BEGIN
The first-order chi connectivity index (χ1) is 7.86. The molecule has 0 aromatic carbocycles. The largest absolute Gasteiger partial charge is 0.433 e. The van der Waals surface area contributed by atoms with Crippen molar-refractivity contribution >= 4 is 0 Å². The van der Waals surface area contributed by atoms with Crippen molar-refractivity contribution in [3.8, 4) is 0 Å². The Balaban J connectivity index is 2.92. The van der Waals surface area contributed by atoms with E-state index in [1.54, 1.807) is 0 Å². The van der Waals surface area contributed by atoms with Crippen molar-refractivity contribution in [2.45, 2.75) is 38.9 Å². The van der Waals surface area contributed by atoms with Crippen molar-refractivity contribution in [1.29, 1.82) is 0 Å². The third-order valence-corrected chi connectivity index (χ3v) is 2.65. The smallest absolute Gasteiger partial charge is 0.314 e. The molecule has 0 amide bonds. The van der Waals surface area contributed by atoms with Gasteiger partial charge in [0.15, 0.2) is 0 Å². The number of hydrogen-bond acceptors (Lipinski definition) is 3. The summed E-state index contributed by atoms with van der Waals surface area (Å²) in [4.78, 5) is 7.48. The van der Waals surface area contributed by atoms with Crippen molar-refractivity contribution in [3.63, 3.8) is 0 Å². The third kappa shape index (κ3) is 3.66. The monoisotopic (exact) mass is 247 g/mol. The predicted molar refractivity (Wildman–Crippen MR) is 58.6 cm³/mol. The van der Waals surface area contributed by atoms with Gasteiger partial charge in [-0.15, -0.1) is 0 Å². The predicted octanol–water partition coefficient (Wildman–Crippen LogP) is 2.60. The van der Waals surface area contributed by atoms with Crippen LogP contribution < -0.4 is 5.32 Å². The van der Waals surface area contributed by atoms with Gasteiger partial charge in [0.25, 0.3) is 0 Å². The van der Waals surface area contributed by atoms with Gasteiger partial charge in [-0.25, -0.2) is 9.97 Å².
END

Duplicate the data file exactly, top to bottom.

The first-order chi connectivity index (χ1) is 7.86. The molecule has 0 aromatic carbocycles. The largest absolute Gasteiger partial charge is 0.433 e. The van der Waals surface area contributed by atoms with Crippen molar-refractivity contribution >= 4 is 0 Å². The van der Waals surface area contributed by atoms with Crippen molar-refractivity contribution in [3.8, 4) is 0 Å². The Balaban J connectivity index is 2.92. The van der Waals surface area contributed by atoms with E-state index in [1.54, 1.807) is 0 Å². The van der Waals surface area contributed by atoms with Crippen molar-refractivity contribution in [2.45, 2.75) is 38.9 Å². The van der Waals surface area contributed by atoms with Crippen molar-refractivity contribution in [1.29, 1.82) is 0 Å². The third-order valence-corrected chi connectivity index (χ3v) is 2.65. The smallest absolute Gasteiger partial charge is 0.314 e. The molecule has 0 amide bonds. The van der Waals surface area contributed by atoms with Gasteiger partial charge in [0.15, 0.2) is 0 Å². The number of hydrogen-bond acceptors (Lipinski definition) is 3. The summed E-state index contributed by atoms with van der Waals surface area (Å²) in [4.78, 5) is 7.48. The van der Waals surface area contributed by atoms with Crippen molar-refractivity contribution in [3.63, 3.8) is 0 Å². The third kappa shape index (κ3) is 3.66. The monoisotopic (exact) mass is 247 g/mol. The predicted molar refractivity (Wildman–Crippen MR) is 58.6 cm³/mol. The van der Waals surface area contributed by atoms with Gasteiger partial charge in [-0.15, -0.1) is 0 Å². The predicted octanol–water partition coefficient (Wildman–Crippen LogP) is 2.60. The van der Waals surface area contributed by atoms with Crippen LogP contribution < -0.4 is 5.32 Å². The van der Waals surface area contributed by atoms with Gasteiger partial charge in [0.25, 0.3) is 0 Å². The van der Waals surface area contributed by atoms with Gasteiger partial charge in [-0.25, -0.2) is 9.97 Å².